The network analysis resulted in the creation of 54 modules, with 28 modules having some mixture of ASVs and organic matter, two featuring exclusively ASVs, and 24 containing only molecular formulas (Figure 6; Supplementary Figure 4). Of these 54 modules, two modules were removed because the consisted only of doublets (e.g., modules where one feature related to only one other single feature). Focusing on the 27 modules which have a mixture of ASVs and molecular formulas, we observe a range of microbial diversity: for example, we observe that the gray and tan modules have the greatest number of different taxonomic groups (Supplementary Figure 4A). These modules also exhibit a range of characteristics across their molecular formulas: we see that the gray module predominantly contains CHO-only formulas, while the tan module primarily contains CHON formulas (Supplementary Figure 4B). This approach now allows us to evaluate which factors and taxonomic groups are coordinated in driving ecological dynamics.
Figure 6. Feature-level β-nearest taxon index (βNTIfeat)-based weighted gene co-expression network analysis (WGCNA). Modules with labels represent those modules which contain N- and/or P-containing molecular formulas. Node colors indicate the different modules identified as part of the WGCNA pipeline, node shapes represent different feature types, and label colors indicate whether the modules contain either N- and/or P-containing molecular formulas.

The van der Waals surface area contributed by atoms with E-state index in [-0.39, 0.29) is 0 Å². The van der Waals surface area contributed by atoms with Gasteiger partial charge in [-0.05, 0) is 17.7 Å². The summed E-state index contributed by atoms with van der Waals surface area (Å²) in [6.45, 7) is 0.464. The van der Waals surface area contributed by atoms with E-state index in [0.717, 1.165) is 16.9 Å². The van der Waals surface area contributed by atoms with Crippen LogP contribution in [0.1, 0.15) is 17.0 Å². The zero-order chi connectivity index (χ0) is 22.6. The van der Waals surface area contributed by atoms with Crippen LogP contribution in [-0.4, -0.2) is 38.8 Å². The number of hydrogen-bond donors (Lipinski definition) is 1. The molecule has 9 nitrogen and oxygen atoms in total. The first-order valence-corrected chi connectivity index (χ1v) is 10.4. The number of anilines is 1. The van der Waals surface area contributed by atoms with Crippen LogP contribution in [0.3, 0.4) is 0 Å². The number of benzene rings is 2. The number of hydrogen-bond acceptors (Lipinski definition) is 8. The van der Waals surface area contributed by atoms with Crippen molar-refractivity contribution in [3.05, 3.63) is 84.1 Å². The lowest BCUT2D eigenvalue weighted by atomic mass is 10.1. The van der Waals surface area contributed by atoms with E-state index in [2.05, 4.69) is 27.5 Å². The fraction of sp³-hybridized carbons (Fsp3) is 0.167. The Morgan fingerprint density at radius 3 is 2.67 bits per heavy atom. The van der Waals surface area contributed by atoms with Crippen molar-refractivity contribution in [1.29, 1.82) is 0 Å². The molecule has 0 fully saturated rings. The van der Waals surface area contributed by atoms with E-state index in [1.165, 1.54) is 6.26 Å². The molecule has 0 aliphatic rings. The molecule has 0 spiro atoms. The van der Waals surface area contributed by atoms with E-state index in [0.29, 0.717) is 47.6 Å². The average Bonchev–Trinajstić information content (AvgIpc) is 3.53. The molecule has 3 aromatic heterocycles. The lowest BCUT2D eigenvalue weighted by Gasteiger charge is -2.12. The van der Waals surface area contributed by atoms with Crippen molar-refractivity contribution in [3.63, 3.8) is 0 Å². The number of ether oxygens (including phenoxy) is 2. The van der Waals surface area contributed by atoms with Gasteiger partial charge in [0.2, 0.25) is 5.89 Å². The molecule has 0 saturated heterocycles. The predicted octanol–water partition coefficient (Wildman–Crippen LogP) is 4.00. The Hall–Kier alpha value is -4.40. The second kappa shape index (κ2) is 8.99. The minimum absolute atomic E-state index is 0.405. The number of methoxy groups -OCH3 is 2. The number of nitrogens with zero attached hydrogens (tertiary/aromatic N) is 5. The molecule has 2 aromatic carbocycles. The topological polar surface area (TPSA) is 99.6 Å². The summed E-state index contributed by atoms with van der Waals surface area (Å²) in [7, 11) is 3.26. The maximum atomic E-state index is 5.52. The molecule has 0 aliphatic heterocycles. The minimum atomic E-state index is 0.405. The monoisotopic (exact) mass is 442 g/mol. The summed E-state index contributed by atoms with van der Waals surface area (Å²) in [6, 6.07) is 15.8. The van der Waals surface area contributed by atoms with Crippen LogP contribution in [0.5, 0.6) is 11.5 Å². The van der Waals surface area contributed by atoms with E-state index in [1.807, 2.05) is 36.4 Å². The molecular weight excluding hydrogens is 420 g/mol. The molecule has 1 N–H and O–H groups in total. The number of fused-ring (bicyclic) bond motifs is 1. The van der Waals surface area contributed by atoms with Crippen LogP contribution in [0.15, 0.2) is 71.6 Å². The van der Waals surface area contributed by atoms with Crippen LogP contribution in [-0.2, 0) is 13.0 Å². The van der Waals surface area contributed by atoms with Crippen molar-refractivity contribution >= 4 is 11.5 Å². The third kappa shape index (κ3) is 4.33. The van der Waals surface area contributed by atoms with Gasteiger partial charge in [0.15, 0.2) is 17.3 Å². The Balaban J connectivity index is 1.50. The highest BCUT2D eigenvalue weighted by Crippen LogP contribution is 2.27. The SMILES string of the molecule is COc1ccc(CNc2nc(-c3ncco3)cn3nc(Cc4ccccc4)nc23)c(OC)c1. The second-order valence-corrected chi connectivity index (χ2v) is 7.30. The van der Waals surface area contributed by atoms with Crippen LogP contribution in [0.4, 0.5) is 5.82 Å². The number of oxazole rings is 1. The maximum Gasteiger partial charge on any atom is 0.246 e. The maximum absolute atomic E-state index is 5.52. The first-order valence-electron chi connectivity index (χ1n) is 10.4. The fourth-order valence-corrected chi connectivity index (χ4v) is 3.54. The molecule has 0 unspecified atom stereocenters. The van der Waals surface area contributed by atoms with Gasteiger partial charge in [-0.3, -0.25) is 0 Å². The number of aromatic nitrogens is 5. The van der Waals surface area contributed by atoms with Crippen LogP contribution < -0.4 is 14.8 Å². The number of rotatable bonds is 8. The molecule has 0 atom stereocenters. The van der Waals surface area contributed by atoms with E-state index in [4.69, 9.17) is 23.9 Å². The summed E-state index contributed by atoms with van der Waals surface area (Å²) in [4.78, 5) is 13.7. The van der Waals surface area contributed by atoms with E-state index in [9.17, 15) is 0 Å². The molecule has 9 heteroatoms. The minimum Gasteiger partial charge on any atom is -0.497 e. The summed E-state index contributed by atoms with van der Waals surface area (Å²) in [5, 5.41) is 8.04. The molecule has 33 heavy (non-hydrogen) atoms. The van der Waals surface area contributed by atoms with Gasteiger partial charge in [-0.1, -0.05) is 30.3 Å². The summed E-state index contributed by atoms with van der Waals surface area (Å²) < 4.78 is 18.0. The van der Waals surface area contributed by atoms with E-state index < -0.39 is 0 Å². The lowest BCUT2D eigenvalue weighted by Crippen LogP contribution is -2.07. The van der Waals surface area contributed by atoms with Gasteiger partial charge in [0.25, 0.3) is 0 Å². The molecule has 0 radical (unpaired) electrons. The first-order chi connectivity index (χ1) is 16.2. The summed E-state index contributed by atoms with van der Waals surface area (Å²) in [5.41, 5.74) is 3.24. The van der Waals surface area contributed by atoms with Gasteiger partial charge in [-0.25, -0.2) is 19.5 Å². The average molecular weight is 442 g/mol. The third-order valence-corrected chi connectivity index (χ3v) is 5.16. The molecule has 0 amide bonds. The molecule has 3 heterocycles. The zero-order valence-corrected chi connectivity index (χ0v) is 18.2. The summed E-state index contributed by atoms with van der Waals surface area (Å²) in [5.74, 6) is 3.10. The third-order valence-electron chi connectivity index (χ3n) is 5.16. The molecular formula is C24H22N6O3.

Given the importance of nitrogen and phosphorus homologous uncovered in the metabolite βNTIfeat analyses, we examined modules containing at least two N- or P-containing formulas and contained more than two nodes. There were 16 modules with two or more N-containing molecular formulas, 10 modules with two or more P-containing formulas, and nine modules with both two or more N- and P-containing formulas (Figure 6). Analyzing the membership of these modules first revealed that the P-containing modules only featured four ASVs across all 10 modules, with three modules comprised exclusively of P-containing modules. This pattern suggests that these P-containing molecular formulas potentially experience a set of selective pressures distinct from other metabolites and ASVs. This characteristic could explain the disproportionate effect that phosphorus homologous series had on the functional structure of the OM meta-assemblage. In contrast, N-containing modules featured broader microbial and molecular diversity indicating that N-containing molecular formulas experience a more common set of pressures than P-containing formulas. As hypothesized above, this might be driven by nutritional requirements or some sort of pathway regulation. Finally, five different ASVs from Family Geobacteraceae were detected in three out of the nine modules featuring both N- and P-containing molecular formulas. While we do not have direct functional information due to the limits of amplicon sequencing, members of this family have reported roles in both the nitrogen cycle (via nitrate reduction, nitrification, and nitrogen fixation) and the phosphorus cycle (via aggressive phosphate acquisition; Naik et al., 1993; N’Guessan et al., 2010; Ueki and Lovley, 2010; Wang et al., 2018; Samaddar et al., 2019; Campeciño et al., 2020). Taken together, this potentially points to a combinatorial effect, whereby the functional development driven by N/P-containing formulas is tied to organismal selectivity (i.e., roles of Geobacteraceae in the N/P cycles).